After 20 consecutive years of losing, Pirates fans were several degrees beyond joyful with the team’s performance in 2013. The Pirates not only posted a winning record but won 94 games and advanced to the playoffs in a season beyond the wildest dreams of all but the most crazily optimistic. And it wasn’t just those who followed the team through its long journey of despair that were rallying around this success. It was the entire region. Almost everyone loved the young, upstart Pirates.
The question for today is this: For how long?
This is not about the perpetually disgruntled, who might never allow the Pirates to escape their sharp criticisms until owner Bob Nutting -- believe by some to be the man behind the two decades of losing -- either sells the team or spends like they think an owner should.
No, this is about people who were celebrating the success of the 2013 Pirates. What kind of success will the Pirates need in the immediate and near-future to keep them happy?
Just look around and see how Pittsburgh treats its other teams.
•The Steelers: From 1992 through 2011, 20 years, the Steelers brought an unprecedented run of success -- 16 winning seasons, 14 playoff appearances, four Super Bowls and two NFL championships. But all that winning did was spoil many fans. After two 8-8 seasons, some fans are angry, as though the draft and the salary cap were not instituted to bring down successful teams. Some want Mike Tomlin fired, others think Kevin Colbert should go.
• The Penguins: After some awful seasons in the early part of the century, the Penguins have been to the playoffs seven straight years, to the Stanley Cup final twice and brought home one Cup. But earlier-than-expected eliminations in recent years have brought demands for the firing of coach Dan Bylsma. Even general manager Ray Shero is feeling some heat. Who’s next? Mario Lemieux?
• Pitt basketball: Coach Jamie Dixon is the man behind the Golden Era of Pitt basketball. Pitt has made the NCAA tournament nine times in 10 seasons under Dixon. But postseason success has been scarce and Dixon, too, is under fire from some fans.
The Steelers, Penguins and Pitt basketball share a common thread. Once success is achieved, it is expected and expected in larger measures. It’s no longer good enough for the Steelers or Penguins to make the playoffs. Some fans of the teams consider such accomplishments their birthright. They want championships. And when they don’t get them, they react angrily. Pitt fans might not want a championship, but they want a trip to the Final Four. Once that is accomplished, it, too, won’t be enough.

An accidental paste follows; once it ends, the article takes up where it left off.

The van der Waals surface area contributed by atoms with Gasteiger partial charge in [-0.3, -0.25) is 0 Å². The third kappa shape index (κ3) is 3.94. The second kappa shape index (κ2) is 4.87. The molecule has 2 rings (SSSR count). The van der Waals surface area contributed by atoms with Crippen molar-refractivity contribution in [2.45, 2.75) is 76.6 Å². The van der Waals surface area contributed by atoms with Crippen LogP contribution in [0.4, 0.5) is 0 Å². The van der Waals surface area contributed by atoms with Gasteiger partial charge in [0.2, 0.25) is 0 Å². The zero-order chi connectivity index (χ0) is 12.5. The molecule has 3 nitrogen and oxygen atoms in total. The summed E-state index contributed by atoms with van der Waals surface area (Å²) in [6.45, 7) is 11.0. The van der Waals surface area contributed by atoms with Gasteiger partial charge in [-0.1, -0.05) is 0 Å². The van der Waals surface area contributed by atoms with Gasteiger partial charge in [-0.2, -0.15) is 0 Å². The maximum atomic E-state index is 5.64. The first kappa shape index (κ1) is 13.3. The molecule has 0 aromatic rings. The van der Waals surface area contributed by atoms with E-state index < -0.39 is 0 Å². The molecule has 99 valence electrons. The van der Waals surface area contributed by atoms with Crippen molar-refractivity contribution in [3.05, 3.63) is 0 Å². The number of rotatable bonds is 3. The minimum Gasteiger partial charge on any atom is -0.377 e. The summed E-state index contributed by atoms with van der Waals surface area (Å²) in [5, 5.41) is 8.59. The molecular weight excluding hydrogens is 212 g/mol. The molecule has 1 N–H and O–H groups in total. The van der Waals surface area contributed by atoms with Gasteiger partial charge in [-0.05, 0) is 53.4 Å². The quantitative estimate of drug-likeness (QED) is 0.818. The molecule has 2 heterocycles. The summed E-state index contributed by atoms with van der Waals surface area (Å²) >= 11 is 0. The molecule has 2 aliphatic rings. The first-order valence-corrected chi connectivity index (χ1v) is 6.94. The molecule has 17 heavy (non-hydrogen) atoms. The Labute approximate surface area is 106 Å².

Are fans wrong to have such expectations?
There’s nothing wrong with high expectations. It’s the behavior that follows a team’s inability to achieve those expectations that is both puzzling and troubling. When personal goals are not achieved -- such as losing out on the better job or when children disappoint -- the reaction from most people is one of understanding and support. Why are teams treated so differently?
Speaking for myself and for many of the people I know well, a competitive team is enough. I would settle every year for what the Pirates did in 2013 and consider myself greedy for asking for so much. Truth be known, I wouldn’t be too unhappy with an occasional 2012, when the Pirates raised hope before collapsing. It was a fun June, July and first third of August.
It’s the same with the Steelers. No, the didn’t make the playoffs. But despite an 0-4 start, they were in the playoff hunt until the final weekend. What’s so terrible about that?
The Penguins are one of the most entertaining and successful teams in the regular season every year. They’ve not been able recently to maintain that success in the postseason. But millions of fans across North America would love to have a team that’s been to two Stanley Cup finals and every playoff since 2007.
I’m not suggesting that all fans or even most fans are this way. But there is a vocal minority, and certainly not a small one, of Steelers and Penguins fans whose expectations are extreme? Same with Pitt, although probably not as many nor as extreme.
Following sports team is supposed to be an outlet, not life-altering. I simply do not get the extremism that prevails among so many.